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Discussion in 'iPod' started by MyAppleWorld, Dec 12, 2006.
What is the actual capacity of 60gb ipod once it is formatted?
same goes for 30gb/80gb
My 60Gb Photo claims to have a total capacity of 55.8Gb in it's about screen. I don't have a 30 or 80 to check...
That's formatted HFS+ by the way. You may get a different available capacity if you format FAT for Windows.
i don't have a 60 gb, but usually the real capacity is about 93% of the stated size. so id say its about 55.8Gb. and for the 30gb it'd be 27.9 gb and for the 80gb it'd be 74.4gb.
Look at it this way: People define 1KB as 1000 bytes, but computers define it as 1024 bytes. Not much of a difference when people used to use KBs as much as we use GBs, but it really adds up the higher the capacity. At 1TB, we're already losing ~70GB due to the discrepancy.
Yep, the computers are wrong. The 60GB iPod has a capacity of 60,000,000,000 bytes which is 60GB. Giga is an SI prefix that only relates to multiples of 10^9. Using it for binary measures such as on computers is an incorrect use of the term Giga.
There are appropriate binary terms for the corresponding capacities. 1024 bytes is one kibibyte (KiB).
60GB = ~55.88GiB but because computers use the incorrect terms you appear to lose about 7% of your space. The only space you lose is due to formatting and pre-installed stuff which is much, much less than 7% of the drive's stated capacity.
One of two things should happen, computers should start using the SI prefixes appropriately so that a 60GB iPod would show a capacity of 60GB (minus the few proper MB of formatting/pre-installed apps and games etc) OR they must report the capacities of connected drives using the correct binary terms so that a 60GB iPod would display a capacity of 55.88GiB when viewed on the computer. This latter approach should be combined with an education campaign to make consumers aware that they aren't actually losing any space.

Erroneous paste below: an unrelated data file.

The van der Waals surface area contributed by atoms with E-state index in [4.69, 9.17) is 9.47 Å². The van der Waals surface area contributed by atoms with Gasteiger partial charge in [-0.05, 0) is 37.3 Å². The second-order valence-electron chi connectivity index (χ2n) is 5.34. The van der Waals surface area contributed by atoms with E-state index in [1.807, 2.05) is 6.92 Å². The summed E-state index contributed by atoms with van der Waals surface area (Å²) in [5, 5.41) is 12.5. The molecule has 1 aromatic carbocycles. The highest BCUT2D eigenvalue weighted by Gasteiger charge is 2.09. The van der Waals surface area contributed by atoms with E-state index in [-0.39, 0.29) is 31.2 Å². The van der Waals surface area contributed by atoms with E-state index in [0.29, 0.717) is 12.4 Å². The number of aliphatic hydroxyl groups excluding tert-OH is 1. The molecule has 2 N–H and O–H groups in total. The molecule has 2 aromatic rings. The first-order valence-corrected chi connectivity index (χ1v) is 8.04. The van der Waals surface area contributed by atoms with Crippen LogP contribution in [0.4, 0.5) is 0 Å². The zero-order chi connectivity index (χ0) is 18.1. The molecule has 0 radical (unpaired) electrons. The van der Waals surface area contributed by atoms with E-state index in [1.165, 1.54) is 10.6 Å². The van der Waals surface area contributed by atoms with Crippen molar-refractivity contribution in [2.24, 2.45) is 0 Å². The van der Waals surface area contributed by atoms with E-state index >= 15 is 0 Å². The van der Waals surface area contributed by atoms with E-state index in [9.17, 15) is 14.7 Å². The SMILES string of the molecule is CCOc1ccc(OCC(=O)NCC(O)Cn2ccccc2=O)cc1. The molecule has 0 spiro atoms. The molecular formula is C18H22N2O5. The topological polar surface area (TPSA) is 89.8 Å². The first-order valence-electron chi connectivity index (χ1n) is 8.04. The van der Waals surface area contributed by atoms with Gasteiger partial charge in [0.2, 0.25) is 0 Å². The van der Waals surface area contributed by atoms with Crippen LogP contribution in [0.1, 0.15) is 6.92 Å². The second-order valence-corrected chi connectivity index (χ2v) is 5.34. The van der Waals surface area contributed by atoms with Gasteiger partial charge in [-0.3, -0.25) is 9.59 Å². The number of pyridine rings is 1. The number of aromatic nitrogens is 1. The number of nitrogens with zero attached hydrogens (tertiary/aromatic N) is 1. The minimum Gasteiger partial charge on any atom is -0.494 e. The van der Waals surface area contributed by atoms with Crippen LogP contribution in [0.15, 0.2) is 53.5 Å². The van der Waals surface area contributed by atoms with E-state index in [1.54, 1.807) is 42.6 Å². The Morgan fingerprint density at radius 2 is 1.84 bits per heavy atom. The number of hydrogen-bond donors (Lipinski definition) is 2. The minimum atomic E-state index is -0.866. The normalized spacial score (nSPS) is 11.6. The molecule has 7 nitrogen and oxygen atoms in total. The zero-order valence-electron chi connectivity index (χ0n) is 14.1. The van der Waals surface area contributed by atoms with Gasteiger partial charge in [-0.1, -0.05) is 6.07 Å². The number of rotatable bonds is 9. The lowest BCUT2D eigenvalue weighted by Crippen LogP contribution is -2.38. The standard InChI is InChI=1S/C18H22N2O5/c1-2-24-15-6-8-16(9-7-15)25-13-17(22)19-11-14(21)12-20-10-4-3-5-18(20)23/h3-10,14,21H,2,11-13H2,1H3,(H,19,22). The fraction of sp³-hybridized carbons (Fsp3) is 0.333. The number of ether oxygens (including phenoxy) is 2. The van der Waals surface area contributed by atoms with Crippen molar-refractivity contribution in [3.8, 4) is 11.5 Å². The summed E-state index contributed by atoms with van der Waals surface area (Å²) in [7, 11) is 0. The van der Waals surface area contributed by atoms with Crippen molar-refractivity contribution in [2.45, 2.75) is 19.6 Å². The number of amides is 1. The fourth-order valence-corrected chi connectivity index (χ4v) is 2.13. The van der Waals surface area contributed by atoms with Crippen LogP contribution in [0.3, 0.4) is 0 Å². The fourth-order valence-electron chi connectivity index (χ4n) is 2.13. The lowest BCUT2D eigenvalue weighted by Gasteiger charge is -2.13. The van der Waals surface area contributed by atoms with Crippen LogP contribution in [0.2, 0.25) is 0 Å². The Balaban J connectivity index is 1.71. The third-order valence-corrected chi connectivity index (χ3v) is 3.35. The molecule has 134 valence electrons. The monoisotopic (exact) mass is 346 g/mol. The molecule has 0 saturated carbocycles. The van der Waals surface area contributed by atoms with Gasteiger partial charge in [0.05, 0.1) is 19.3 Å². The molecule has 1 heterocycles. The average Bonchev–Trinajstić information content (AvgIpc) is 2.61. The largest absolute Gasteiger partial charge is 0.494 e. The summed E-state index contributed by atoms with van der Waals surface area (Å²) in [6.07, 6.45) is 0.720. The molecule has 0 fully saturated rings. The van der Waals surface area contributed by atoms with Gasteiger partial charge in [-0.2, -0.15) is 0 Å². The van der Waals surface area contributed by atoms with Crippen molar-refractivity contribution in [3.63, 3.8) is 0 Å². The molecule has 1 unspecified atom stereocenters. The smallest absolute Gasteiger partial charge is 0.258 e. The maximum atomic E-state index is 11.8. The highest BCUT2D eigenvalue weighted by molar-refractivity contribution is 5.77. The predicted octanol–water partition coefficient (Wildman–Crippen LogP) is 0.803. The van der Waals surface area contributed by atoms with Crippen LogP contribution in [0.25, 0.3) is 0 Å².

The drive manufacturers are using the correct prefixes. Where they say 60GB they mean 60 proper gigabytes. It's the computers that are wrong.
The computer isn't wrong. The sizes of a [Kilo/Mega/Giga/Tera/...]Byte were defined as 1024 Bytes/Kilobytes/Megabytes/Gigabytes back when computers were first invented. Much, MUCH later, the terms were redefined by HardDisk manufacturers so they could get to a certain 'magic size' faster. A bit after that, the HD manufacturers got sued for misrepresenting the size of their drives, so now we see their definition printed on the box. At some point after that, the SI standards body redefined the size of a Kilo/Mega/Giga/Tera/...Byte to match what the HD manufacturers said it was.
Technically the definition has been changed, but the only people who actually use the new definition are the storage-device manufacturers.
Sorry mate, SI prefixes have been around a lot longer than computers. They came out of the time when the metric system was being defined with units such as the kilogram and the kilometre, milligram and millilitre. The use of SI prefixes to denote units that are not multiples of a thousand, million, billion etc. is incorrect.
Computers should be using the correct binary storage terms Kibibyte, Mebibyte, Gibibyte etc.